Note to Readers

Wen-hsin Yeh, University of California, Berkeley
Sungtaek Cho, Korea University
Download Article (283.87 KB)



March 2016

Dear Cross-Currents readers,

We are pleased to present you with the eighteenth quarterly issue of the open-access Cross-Currents e-journal.

The March 2016 issue features research articles by Jooyeon Rhee of the Hebrew University of Jerusalem (“Against the Nihilism of Suffering and Death: Richard E. K. Kim and His Works”); Xiaobing Tang of the University of Michigan (“Street Theater and Subject Formation in Wartime China: Toward a New Form of Public Art”); and Vladimir Tikhonov of Oslo University (“A Russian Radical and East Asia in the Early Twentieth Century: Sudzilovsky, China, and Japan”). The articles by Rhee and Tikhonov are based on presentations the authors delivered at the 4th Cross-Currents Forum at UC Berkeley’s Institute of East Asian Studies in June 2015.

This issue also features two review essays. In the first, Cross-Currents editorial board member John Lie (University of California, Berkeley) discusses Sandra Fahy’s Marching Through Suffering: Loss and Survival in North Korea (Columbia University Press, 2015) and Hazel Smith’s North Korea: Markets and Military Rule (Cambridge University Press, 2015). Lie finds these two recent publications to be significant contributions to the Anglophone scholarship on North Korea in that they “convey the contemporary dynamics of North Korea without relying on the ready-made caricatures and stereotypes that dominate in the West (and the rest).”

In the second book review, Ingyu Oh (Korea University) discusses a trio of new books that address three different kinds of borders in present-day Japan: internal, cultural, and geopolitical. The books are: Voice, Silence, and Self: Negotiations of Buraku Identity in Contemporary Japan (Harvard University Asia Center, 2015) by Christopher Bundy; Resilient Borders and Cultural Diversity (Lexington Books, 2015) by Koichi Iwabuchi; and Japan’s Border Issues: Pitfalls and Prospects (Routledge, 2016) by Akihiro Iwashita. Oh suggests that the concurrent publication of these monographs may be “a sign of increasing consciousness within Japan on the issues of diversity, multiethnicity, old and new forms of discrimination, and continuing border conflicts with neighboring countries.”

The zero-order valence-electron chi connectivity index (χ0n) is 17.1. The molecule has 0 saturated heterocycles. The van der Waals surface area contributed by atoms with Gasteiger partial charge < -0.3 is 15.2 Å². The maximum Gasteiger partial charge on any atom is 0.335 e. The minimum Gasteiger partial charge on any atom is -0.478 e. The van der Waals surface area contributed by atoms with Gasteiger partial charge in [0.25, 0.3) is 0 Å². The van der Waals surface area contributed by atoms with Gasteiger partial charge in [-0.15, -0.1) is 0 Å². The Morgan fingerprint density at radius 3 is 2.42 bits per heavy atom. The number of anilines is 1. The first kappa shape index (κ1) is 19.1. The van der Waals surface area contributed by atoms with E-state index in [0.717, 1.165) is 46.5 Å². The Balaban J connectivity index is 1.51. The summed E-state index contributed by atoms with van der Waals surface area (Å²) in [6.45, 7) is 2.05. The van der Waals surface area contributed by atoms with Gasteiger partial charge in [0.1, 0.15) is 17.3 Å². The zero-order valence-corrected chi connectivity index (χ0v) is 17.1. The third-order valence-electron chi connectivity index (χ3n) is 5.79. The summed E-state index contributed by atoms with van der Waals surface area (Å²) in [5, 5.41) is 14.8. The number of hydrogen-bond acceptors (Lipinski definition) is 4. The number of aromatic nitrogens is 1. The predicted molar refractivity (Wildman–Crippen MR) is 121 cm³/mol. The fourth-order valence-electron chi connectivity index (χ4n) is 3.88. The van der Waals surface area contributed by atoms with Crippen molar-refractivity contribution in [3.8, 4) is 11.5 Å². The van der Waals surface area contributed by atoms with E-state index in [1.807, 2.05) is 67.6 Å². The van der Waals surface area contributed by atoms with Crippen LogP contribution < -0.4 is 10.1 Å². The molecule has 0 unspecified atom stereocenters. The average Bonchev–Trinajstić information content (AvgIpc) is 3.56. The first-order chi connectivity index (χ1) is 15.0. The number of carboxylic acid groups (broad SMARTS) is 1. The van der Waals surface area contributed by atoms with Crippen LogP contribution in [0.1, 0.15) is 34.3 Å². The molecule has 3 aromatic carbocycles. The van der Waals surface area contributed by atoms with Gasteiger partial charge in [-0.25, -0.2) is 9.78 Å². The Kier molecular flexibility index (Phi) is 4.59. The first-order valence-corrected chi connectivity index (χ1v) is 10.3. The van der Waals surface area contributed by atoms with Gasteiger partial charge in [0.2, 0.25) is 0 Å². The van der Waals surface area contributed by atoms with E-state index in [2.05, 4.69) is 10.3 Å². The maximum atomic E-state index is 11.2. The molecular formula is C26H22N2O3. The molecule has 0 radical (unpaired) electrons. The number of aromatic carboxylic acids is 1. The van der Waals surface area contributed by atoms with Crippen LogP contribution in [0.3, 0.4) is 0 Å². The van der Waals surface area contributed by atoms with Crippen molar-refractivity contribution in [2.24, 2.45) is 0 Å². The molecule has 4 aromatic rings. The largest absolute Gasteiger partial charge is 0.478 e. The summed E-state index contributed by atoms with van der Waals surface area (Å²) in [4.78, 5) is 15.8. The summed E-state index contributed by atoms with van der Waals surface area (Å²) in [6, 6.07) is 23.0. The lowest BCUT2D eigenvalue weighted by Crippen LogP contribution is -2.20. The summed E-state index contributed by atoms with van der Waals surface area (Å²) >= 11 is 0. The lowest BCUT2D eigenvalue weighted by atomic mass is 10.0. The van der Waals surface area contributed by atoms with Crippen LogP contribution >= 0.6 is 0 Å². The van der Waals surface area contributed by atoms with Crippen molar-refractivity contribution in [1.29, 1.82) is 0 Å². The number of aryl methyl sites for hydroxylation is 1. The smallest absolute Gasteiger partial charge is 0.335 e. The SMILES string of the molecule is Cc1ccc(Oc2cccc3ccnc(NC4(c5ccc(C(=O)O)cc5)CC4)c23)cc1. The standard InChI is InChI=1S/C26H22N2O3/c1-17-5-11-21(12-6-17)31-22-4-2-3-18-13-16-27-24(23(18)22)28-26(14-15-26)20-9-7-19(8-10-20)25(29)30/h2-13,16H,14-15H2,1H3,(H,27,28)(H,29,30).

This issue’s photo essay—“A Himalayan Border Triology: The Political Economies of Transport Infrastructure and Disaster Relief between China and Nepal”—documents three international border posts along Nepal’s border with the Tibet Autonomous Region as potent symbols of ongoing evolutions in Sino-Nepal relations. In his accompanying curator’s statement, Galen Murton (University of Colorado, Boulder) argues that transborder roads like those he documents here “increasingly serve as vectors for the delivery of Chinese commerce, aid, and political power across South Asia.”

This issue’s “Readings from Asia” essay by Yong-ki Lee (Korea National University of Education)—“Exploring Colonial Modernity through the Dynamics of Multilayered Time and Space”—presents for English-language readers Itagaki Ryūta’s (板垣竜太) Hanguk kŭndae ŭi yŏksa minjokji: Kyŏngbuk sangju ŭi singminji kyŏnghŏm 한국 근대의 역사민족지: 경북 상주의 식민지 경험 [A historical ethnography of Korean modernity: Colonial experience in Sangju, Kyŏngbuk Province] (Hyean, 2015). Lee determines that Itagaki’s book is “intriguing and significant,” because the author takes one step further the established argument that the temporal continuity between the premodern and the modern, and the overlapping and coexistence of heterogeneous elements in the modern period, should be revealed and elucidated.

Finally, we are very pleased to let you, our readers, know that Cross-Currents has reached an important milestone as the journal enters its fifth year of publication. This month we received notification that Cross-Currents has been added to the Emerging Sources Citation Index (ESCI)—part of Thomson-Reuters’ Web of Science™ Core Collection—a new index that includes high-quality, peer-reviewed publications of regional importance and in emerging scientific fields.

We hope you enjoy reading this issue. As always, we look forward to receiving your feedback. Be sure to register here on our website in order to leave comments for our contributors and join the conversation.

Wen-hsin Yeh and Sungtaek Cho